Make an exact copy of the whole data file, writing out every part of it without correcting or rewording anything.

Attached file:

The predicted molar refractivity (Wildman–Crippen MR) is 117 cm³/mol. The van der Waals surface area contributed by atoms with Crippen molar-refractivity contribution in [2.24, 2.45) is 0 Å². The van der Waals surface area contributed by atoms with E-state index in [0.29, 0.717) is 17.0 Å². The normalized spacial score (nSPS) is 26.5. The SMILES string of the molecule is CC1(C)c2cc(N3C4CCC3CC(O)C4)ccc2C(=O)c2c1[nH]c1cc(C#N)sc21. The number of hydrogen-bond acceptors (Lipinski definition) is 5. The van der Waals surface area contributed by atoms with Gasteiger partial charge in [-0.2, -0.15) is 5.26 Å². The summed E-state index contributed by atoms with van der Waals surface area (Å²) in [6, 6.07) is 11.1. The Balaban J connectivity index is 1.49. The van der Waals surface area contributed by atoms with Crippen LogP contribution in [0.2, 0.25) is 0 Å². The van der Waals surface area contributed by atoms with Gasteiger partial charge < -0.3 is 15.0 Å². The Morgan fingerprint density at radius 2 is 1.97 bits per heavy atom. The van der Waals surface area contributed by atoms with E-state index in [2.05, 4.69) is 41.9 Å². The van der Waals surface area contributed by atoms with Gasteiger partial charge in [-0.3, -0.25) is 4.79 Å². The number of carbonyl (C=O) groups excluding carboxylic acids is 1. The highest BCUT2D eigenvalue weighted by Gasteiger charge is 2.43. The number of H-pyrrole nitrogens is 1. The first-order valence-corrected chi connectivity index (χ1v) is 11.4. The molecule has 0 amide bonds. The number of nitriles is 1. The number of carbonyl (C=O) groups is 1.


The predicted molar refractivity (Wildman–Crippen MR) is 117 cm³/mol. The van der Waals surface area contributed by atoms with Crippen molar-refractivity contribution in [2.24, 2.45) is 0 Å². The van der Waals surface area contributed by atoms with E-state index in [0.29, 0.717) is 17.0 Å². The normalized spacial score (nSPS) is 26.5. The SMILES string of the molecule is CC1(C)c2cc(N3C4CCC3CC(O)C4)ccc2C(=O)c2c1[nH]c1cc(C#N)sc21. The number of hydrogen-bond acceptors (Lipinski definition) is 5. The van der Waals surface area contributed by atoms with Gasteiger partial charge in [-0.2, -0.15) is 5.26 Å². The summed E-state index contributed by atoms with van der Waals surface area (Å²) in [6, 6.07) is 11.1. The Balaban J connectivity index is 1.49. The van der Waals surface area contributed by atoms with Crippen LogP contribution in [0.2, 0.25) is 0 Å². The van der Waals surface area contributed by atoms with Gasteiger partial charge < -0.3 is 15.0 Å². The Morgan fingerprint density at radius 2 is 1.97 bits per heavy atom. The van der Waals surface area contributed by atoms with E-state index in [2.05, 4.69) is 41.9 Å². The van der Waals surface area contributed by atoms with Gasteiger partial charge in [-0.3, -0.25) is 4.79 Å². The number of carbonyl (C=O) groups excluding carboxylic acids is 1. The highest BCUT2D eigenvalue weighted by Gasteiger charge is 2.43. The number of H-pyrrole nitrogens is 1. The first-order valence-corrected chi connectivity index (χ1v) is 11.4. The molecule has 0 amide bonds. The number of nitriles is 1. The number of carbonyl (C=O) groups is 1.